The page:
5. Watch your own attitude. 

If you don’t approach supplemental education as a chore to be completed, neither will your kids!  Your attitude, more than anything else, shows them what their attitude should be.  Keep your comments, actions and reactions to math homework and any math activities you plan positive.  If your child doesn’t respond positively to a certain planned activity, take it in stride.  Don’t force it, but do come back to it later.  Say something like: “It’s ok.  We don’t have to do this now.  Would you rather help me cut out some shapes for a project I’m working on?” or something similar.  Wait a few days before trying again.  Whatever you do, don’t give up!  And don’t make it “work” but rather “math fun time” or “project time” — something your child can relate to and have desire to do.

6. Make it fun!  

It’ll be easier to accomplish tip number five if you’re focusing on making your supplemental activities fun for your child.  Play games.  Read fun math books.  Laugh while you learn.

7. Establish math as regular and routine.

How many times did you ask “When am I ever  going to use this in my life?” when you were in a math class?  Show your kids that math is a regular, everyday occurrence.  You can do this by not only having some type of supplemental activity every day (and it doesn’t have to be a long, drawn out activity – simple is better!), but also by pointing out instances when your child is using math skills when they may not even notice, such as when they are paying someone at the store and counting out money or when they are figuring out how many hours until bedtime.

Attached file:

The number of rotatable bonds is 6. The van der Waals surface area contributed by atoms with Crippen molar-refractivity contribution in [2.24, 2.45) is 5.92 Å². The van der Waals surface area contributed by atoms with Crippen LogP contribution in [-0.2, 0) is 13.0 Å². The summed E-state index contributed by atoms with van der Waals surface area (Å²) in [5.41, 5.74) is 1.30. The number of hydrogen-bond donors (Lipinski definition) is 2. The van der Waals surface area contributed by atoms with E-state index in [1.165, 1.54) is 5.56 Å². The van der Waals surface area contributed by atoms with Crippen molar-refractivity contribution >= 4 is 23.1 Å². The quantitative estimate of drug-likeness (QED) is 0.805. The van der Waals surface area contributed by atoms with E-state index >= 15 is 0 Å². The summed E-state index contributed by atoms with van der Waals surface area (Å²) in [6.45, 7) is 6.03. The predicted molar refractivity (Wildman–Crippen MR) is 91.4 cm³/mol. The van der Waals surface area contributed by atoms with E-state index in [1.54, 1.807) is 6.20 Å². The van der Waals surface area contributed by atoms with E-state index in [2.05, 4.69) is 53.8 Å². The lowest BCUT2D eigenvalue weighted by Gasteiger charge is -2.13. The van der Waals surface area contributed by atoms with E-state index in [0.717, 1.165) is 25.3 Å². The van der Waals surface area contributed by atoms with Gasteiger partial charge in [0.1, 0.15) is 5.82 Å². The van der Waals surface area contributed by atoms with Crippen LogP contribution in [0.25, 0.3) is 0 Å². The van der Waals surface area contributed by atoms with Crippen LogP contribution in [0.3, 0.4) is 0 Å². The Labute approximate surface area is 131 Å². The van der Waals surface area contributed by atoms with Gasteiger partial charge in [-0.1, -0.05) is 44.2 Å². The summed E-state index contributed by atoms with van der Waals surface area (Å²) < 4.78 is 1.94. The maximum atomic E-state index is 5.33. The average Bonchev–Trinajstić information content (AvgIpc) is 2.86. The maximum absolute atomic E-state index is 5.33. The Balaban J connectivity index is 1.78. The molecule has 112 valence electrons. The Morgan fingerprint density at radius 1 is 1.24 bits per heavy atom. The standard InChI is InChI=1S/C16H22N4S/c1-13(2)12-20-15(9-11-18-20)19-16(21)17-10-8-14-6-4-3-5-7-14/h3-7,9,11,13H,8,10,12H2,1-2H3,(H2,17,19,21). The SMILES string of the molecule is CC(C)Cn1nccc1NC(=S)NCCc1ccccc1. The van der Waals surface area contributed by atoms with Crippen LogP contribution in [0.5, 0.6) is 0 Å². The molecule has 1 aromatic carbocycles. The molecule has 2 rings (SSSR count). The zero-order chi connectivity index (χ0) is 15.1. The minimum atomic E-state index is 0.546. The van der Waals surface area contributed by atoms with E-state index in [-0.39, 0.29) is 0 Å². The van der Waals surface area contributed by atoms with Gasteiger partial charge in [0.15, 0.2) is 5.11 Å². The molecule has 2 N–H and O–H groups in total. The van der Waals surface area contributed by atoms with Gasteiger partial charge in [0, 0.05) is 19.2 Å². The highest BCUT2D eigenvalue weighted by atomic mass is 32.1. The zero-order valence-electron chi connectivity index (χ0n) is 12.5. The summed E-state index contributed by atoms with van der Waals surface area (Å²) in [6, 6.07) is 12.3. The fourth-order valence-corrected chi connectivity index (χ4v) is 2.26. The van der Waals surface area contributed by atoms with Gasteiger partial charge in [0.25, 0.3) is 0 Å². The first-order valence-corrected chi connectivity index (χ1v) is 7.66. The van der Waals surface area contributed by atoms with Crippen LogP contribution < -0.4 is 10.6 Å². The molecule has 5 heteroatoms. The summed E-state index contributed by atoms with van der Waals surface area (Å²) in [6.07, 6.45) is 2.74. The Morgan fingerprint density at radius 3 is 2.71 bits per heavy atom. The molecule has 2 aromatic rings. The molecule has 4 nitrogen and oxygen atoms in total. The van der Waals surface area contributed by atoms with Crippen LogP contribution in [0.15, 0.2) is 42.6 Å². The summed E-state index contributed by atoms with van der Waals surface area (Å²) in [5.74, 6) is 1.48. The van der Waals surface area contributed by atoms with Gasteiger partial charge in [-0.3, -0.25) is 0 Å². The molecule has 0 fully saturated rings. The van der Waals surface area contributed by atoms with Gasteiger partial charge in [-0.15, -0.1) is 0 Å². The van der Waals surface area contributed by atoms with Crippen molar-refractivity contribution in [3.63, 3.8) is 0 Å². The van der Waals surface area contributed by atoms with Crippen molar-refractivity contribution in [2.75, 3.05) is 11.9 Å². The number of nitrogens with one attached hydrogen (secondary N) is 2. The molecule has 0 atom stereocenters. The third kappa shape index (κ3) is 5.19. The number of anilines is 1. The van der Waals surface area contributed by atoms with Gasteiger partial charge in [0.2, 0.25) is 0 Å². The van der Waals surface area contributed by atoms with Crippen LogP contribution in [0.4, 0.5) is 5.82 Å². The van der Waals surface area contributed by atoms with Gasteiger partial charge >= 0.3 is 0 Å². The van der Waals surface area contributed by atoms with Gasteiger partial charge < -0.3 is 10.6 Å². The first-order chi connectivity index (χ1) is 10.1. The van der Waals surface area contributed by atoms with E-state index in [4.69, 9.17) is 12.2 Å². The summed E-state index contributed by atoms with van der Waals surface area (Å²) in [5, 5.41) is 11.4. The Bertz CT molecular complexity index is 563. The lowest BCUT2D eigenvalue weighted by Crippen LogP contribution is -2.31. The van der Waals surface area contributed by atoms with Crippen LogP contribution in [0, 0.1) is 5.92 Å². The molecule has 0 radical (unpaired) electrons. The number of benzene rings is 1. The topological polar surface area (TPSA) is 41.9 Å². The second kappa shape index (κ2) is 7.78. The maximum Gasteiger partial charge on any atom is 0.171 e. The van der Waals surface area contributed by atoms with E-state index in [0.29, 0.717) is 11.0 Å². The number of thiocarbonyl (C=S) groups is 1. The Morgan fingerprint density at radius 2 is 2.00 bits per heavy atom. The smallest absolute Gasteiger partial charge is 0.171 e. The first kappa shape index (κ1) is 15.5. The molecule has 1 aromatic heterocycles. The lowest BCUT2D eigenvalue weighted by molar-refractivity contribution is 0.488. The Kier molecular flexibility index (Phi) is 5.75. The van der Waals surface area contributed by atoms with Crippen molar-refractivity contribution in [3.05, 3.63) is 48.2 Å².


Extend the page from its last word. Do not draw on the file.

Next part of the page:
8. Include the teacher.  

Whoever that might be — if they’re home-schooled, this is an easy one, just be sure to include your spouse!  Email the teacher for more information about what your child is learning.  Ask the teacher for extra worksheets or ideas for activities.  Use the teacher as a sounding board if you’re having issues approaching math with your child. He or she might have lots of ideas for engaging students that you haven’t thought of.  Your child’s teacher could also have access to or ideas about resources, books, websites, math nights, etc. that they can share with you.  If you’re a homeschooling parent, connect with other homeschooling parents for ideas.


Kimberly Mueller is the “me” over at bugaboo, mini, mr & me, a blog that highlights her creative endeavors. She especially likes to share kid crafts, sewing attempts, recipes, upcycled projects, photography and free printable gift tags/cards. When she’s not enjoying being married to her best friend, chasing after the natives (AKA her three kids) and attempting to keep the house in one piece, you can find her with a glue gun in one hand and spray paint in the other. Aside from DIY pursuits, she also enjoys writing, reading, music, singing (mostly in the shower) and the color yellow. Kimberly recently published a craft book entitled Modern Mod Podge. You can also find her on FacebookPinterest, Bloglovin’ and Instagram. Email her at: bugabooblog(at)

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  1. I agree 100%! It’s a common misconception that math has too be boring, hard work.

    In fact, children treat math problems as fun quizzes or puzzles.

    The easiest way to encourage them is to use funny online Math games like or , but you can achieve a similar result with paper and crayons.

    Have fun with Math!